On the NYSE Trading Floor: “When I got there, people thought we were going to close the Floor. Since I have gotten there, we are more reliant on the Floor than ever…It’s a matter of rebalancing the balance between human judgment and technology. We created high-tech broker-trader booths: sales, trading, everything, a full service business…Where else can you go to find the impulse of the market when things get crazy?”
On Derivatives Transparency: “Financial institutions need to be part of clearing solutions in the future. Consortiums tend to work best in those, both to get better financial backing and to get better risk management…Our platform stands as it is. We think it’s a great platform….We are out there exchanging ideas and trying to figure it out along with everyone else. It’s certain that more OTC derivatives need to get into clearing houses. More so that the regulators can understand systemic risk and evaluate it. Whether that is competitive or not, let them figure that out. But that’s good for the system; that’s good for everyone..”
On OTC Derivatives Exchange: ”It’s more of a B2B platform. Not a public market. Mom and Pop in Iowa are not going to trading those. It’s more of a professional network…It’s really an issue of being more transparent around price discovery. A better way to manage the risk across the platform.”
On Economic Responsibility & Solutions: “People are frustrated. Whether they are frustrated on the right or frustrated on the left…We have been through a very long and difficult economic period. Again whether you feel someone is responsible, it has been difficult. They feel they lost their voice. They feel like, whether its politicians or the financial industry, is not responsive. Again on the right and the left and they are trying to make their voice heard. That’s part of democracy. As long as they follow the rules, not being violent or doing bad things. That’s how democracy works. We saw these things happen during the Depression…I think it’s a sign we have not done a good job of articulating a good plan. Making them feel heard; that there is a solution that will help them. It is clear that government is not doing its job, or certainly communicating it very well. Everybody needs to do a better job in providing that solution. “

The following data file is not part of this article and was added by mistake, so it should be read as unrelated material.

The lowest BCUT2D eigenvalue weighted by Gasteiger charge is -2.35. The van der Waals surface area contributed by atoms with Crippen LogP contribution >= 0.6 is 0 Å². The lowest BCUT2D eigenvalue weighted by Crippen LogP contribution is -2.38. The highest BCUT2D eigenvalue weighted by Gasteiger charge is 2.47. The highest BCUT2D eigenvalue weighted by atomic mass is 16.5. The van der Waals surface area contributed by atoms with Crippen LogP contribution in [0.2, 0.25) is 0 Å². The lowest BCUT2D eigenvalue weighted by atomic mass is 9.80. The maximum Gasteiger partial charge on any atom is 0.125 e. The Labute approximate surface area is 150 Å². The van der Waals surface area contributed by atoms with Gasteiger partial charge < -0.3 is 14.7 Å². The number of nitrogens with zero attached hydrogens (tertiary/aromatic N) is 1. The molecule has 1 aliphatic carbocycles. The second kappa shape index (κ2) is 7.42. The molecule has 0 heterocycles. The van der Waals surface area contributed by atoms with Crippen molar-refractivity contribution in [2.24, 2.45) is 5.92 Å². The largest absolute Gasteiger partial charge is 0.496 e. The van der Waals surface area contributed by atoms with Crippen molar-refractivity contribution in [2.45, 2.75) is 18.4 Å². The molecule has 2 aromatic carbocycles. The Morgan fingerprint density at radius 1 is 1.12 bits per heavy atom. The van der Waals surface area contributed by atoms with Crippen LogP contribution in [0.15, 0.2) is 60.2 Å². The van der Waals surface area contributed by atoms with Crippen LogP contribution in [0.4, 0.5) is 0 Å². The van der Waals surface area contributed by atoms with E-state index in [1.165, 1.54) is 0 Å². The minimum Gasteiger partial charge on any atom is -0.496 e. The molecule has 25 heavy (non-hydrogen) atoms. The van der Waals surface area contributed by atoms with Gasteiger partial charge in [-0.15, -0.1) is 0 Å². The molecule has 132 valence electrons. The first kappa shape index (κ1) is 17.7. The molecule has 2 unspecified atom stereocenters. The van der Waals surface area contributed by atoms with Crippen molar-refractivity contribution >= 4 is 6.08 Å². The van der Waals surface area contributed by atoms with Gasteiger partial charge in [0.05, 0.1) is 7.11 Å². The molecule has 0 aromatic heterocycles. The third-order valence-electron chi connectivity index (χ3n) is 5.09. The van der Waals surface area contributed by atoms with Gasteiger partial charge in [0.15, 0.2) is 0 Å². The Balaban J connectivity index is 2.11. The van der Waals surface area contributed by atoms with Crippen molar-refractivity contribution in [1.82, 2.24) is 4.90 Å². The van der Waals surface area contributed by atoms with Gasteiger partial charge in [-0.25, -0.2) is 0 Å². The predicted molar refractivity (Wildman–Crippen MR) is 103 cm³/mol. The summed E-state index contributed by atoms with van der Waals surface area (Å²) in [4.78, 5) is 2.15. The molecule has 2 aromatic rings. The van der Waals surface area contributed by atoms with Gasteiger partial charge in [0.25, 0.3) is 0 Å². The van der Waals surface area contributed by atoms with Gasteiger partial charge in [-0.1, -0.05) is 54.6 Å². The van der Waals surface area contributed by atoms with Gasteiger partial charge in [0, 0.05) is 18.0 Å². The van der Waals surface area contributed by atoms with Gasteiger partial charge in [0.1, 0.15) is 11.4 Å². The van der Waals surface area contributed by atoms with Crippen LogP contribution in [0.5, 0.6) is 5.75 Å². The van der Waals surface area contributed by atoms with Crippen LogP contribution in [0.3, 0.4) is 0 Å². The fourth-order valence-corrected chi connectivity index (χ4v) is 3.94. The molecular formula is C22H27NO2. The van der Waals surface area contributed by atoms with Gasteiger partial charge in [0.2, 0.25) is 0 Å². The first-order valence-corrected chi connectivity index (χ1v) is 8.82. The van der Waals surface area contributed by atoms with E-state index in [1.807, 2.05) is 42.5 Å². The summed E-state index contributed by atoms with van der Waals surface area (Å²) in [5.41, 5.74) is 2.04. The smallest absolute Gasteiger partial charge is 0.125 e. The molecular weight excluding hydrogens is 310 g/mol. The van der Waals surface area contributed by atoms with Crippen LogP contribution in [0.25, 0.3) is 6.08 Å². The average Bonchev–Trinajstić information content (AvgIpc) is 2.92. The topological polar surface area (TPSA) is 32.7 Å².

To restore trust in the system, financial institutions are obligated to show new leadership strategies. Incorporating a basic strategy of transparency and integrity into for-profit models rebuilds confidence in customers, clients and the public. NYSE Euronext plays a vital role in that shift. Not only is NYSE’s highly visible position capable of leading the industry, their success in publicly supporting an integrity model inspires other market makers to recognize that profits with purpose is the premier operating strategy for 21st century good business.
Reported by Monika Mitchell
Category: shared values